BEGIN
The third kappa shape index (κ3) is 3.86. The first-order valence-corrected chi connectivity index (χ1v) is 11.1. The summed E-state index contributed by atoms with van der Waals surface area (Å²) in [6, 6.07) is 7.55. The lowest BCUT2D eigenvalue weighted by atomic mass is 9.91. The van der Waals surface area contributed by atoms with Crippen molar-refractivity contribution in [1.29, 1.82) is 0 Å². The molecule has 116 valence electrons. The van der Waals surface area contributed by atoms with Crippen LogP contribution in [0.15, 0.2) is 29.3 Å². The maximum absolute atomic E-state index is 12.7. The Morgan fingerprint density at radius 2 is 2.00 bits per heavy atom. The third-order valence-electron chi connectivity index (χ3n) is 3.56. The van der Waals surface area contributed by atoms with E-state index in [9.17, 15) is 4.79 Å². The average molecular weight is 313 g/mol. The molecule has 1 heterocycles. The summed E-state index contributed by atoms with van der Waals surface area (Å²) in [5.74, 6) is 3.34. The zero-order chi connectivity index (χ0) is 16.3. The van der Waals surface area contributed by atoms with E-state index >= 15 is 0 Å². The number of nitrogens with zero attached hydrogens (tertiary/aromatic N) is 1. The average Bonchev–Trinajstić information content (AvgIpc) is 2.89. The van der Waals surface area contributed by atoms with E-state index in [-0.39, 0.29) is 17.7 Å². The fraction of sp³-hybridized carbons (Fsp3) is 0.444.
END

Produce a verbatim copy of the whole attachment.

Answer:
The third kappa shape index (κ3) is 3.86. The first-order valence-corrected chi connectivity index (χ1v) is 11.1. The summed E-state index contributed by atoms with van der Waals surface area (Å²) in [6, 6.07) is 7.55. The lowest BCUT2D eigenvalue weighted by atomic mass is 9.91. The van der Waals surface area contributed by atoms with Crippen molar-refractivity contribution in [1.29, 1.82) is 0 Å². The molecule has 116 valence electrons. The van der Waals surface area contributed by atoms with Crippen LogP contribution in [0.15, 0.2) is 29.3 Å². The maximum absolute atomic E-state index is 12.7. The Morgan fingerprint density at radius 2 is 2.00 bits per heavy atom. The third-order valence-electron chi connectivity index (χ3n) is 3.56. The van der Waals surface area contributed by atoms with E-state index in [9.17, 15) is 4.79 Å². The average molecular weight is 313 g/mol. The molecule has 1 heterocycles. The summed E-state index contributed by atoms with van der Waals surface area (Å²) in [5.74, 6) is 3.34. The zero-order chi connectivity index (χ0) is 16.3. The van der Waals surface area contributed by atoms with E-state index >= 15 is 0 Å². The number of nitrogens with zero attached hydrogens (tertiary/aromatic N) is 1. The average Bonchev–Trinajstić information content (AvgIpc) is 2.89. The van der Waals surface area contributed by atoms with E-state index in [-0.39, 0.29) is 17.7 Å². The fraction of sp³-hybridized carbons (Fsp3) is 0.444.